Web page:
BERLIN (Reuters) – Germany is preparing for a faster-than-planned withdrawal of its roughly 1,000 troops from Mali after the U.N. Security Council voted on Friday to end a peacekeeping mission following demands by the country’s military junta, a defence ministry spokesperson said.
The planned end of the operation, known as MINUSMA, follows years of tensions and government restrictions that have hobbled peacekeeping air and ground operations since Mali teamed up with Russia’s Wagner mercenary group in 2021.
The French-drafted resolution adopted on Friday asked the mission to begin cessation of operations this Saturday with the aim of completing the process by December 31, 2023.
The 13,000-strong MINUSMA force was established in 2013 to support foreign and local troops battling Islamist militants.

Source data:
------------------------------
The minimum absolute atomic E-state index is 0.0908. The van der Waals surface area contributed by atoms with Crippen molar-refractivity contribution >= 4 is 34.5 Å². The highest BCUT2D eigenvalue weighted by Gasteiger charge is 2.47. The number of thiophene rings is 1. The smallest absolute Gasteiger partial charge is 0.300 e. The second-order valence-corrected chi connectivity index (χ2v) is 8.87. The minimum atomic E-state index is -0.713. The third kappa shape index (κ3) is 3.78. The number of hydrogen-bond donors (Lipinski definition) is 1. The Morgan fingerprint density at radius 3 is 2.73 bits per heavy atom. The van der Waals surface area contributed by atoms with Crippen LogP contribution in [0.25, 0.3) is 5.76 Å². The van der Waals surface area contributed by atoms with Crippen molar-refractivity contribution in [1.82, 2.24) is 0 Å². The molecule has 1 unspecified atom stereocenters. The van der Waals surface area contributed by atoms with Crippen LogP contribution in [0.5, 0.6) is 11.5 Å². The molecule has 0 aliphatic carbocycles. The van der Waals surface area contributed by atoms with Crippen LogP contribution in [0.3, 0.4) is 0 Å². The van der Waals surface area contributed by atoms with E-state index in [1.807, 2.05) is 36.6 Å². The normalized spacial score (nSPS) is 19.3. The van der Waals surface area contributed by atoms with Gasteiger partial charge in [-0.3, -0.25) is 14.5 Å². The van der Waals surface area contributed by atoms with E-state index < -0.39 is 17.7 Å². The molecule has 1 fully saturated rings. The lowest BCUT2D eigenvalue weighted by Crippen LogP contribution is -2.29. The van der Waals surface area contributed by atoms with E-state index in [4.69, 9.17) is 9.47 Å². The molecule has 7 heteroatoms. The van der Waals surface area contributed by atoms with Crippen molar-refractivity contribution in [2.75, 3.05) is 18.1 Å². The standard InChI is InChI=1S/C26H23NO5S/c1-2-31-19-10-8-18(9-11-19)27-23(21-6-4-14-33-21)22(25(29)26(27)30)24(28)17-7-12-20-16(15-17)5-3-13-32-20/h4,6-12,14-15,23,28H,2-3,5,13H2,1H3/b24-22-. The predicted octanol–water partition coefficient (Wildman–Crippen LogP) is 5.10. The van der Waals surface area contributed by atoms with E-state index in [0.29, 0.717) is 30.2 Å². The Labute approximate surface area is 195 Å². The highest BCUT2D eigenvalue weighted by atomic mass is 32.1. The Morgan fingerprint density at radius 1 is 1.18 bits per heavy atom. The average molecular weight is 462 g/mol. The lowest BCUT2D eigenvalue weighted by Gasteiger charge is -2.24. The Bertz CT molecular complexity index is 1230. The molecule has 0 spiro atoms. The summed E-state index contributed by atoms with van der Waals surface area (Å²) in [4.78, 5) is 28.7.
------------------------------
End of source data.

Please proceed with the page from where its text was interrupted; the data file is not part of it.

Originally, Germany had aimed to wind up its mission by May 2024.
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“After today’s decision, we will examine the effects on our previous plans and, in coordination with the UN, the MINUSMA mission leadership and the Malian authorities, continue the transfer back, possibly at an accelerated pace,” the spokesperson said, adding troops begun withdrawing this June.
Parts of the opposition and the armed forces have been pushing for a speedier withdrawal, as German troops have not been able to fulfil their job for months due to the tensions with Bamako.
Berlin’s troops are mostly near the northern town of Gao, where their main task has been to gather reconnaissance for MINUSMA.
Some experts fear the security situation could worsen when the mission departs, leaving Mali’s under-equipped army alone with about 1,000 Wagner fighters to combat militants who control swaths of territory in the desert north and centre.
(Reporting by Sabine Siebold; Editing by Andrew Cawthorne)
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